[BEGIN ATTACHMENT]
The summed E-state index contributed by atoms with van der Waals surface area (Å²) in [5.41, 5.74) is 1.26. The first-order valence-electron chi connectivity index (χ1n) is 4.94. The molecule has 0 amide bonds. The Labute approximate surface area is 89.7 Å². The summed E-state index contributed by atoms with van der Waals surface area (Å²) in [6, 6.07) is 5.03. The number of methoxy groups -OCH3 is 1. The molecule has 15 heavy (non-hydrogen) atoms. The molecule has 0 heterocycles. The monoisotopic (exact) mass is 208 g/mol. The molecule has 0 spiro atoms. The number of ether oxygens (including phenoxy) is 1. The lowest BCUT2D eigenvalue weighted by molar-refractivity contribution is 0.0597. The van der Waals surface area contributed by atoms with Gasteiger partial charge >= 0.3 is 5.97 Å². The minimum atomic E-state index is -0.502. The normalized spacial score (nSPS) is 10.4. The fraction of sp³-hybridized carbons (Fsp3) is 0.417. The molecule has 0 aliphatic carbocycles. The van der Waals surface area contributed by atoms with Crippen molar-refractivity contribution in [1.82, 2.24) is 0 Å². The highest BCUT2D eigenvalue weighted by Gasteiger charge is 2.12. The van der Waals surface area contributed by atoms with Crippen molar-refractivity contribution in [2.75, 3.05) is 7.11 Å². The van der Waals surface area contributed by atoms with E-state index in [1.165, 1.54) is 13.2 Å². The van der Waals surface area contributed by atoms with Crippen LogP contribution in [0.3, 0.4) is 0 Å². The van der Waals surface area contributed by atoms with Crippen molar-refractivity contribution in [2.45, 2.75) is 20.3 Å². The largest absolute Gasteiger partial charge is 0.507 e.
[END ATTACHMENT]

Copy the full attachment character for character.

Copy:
The summed E-state index contributed by atoms with van der Waals surface area (Å²) in [5.41, 5.74) is 1.26. The first-order valence-electron chi connectivity index (χ1n) is 4.94. The molecule has 0 amide bonds. The Labute approximate surface area is 89.7 Å². The summed E-state index contributed by atoms with van der Waals surface area (Å²) in [6, 6.07) is 5.03. The number of methoxy groups -OCH3 is 1. The molecule has 15 heavy (non-hydrogen) atoms. The molecule has 0 heterocycles. The monoisotopic (exact) mass is 208 g/mol. The molecule has 0 spiro atoms. The number of ether oxygens (including phenoxy) is 1. The lowest BCUT2D eigenvalue weighted by molar-refractivity contribution is 0.0597. The van der Waals surface area contributed by atoms with Gasteiger partial charge >= 0.3 is 5.97 Å². The minimum atomic E-state index is -0.502. The normalized spacial score (nSPS) is 10.4. The fraction of sp³-hybridized carbons (Fsp3) is 0.417. The molecule has 0 aliphatic carbocycles. The van der Waals surface area contributed by atoms with Crippen molar-refractivity contribution in [1.82, 2.24) is 0 Å². The highest BCUT2D eigenvalue weighted by Gasteiger charge is 2.12. The van der Waals surface area contributed by atoms with Crippen molar-refractivity contribution in [2.75, 3.05) is 7.11 Å². The van der Waals surface area contributed by atoms with E-state index in [1.165, 1.54) is 13.2 Å². The van der Waals surface area contributed by atoms with Crippen LogP contribution in [0.3, 0.4) is 0 Å². The van der Waals surface area contributed by atoms with Crippen molar-refractivity contribution in [2.45, 2.75) is 20.3 Å². The largest absolute Gasteiger partial charge is 0.507 e.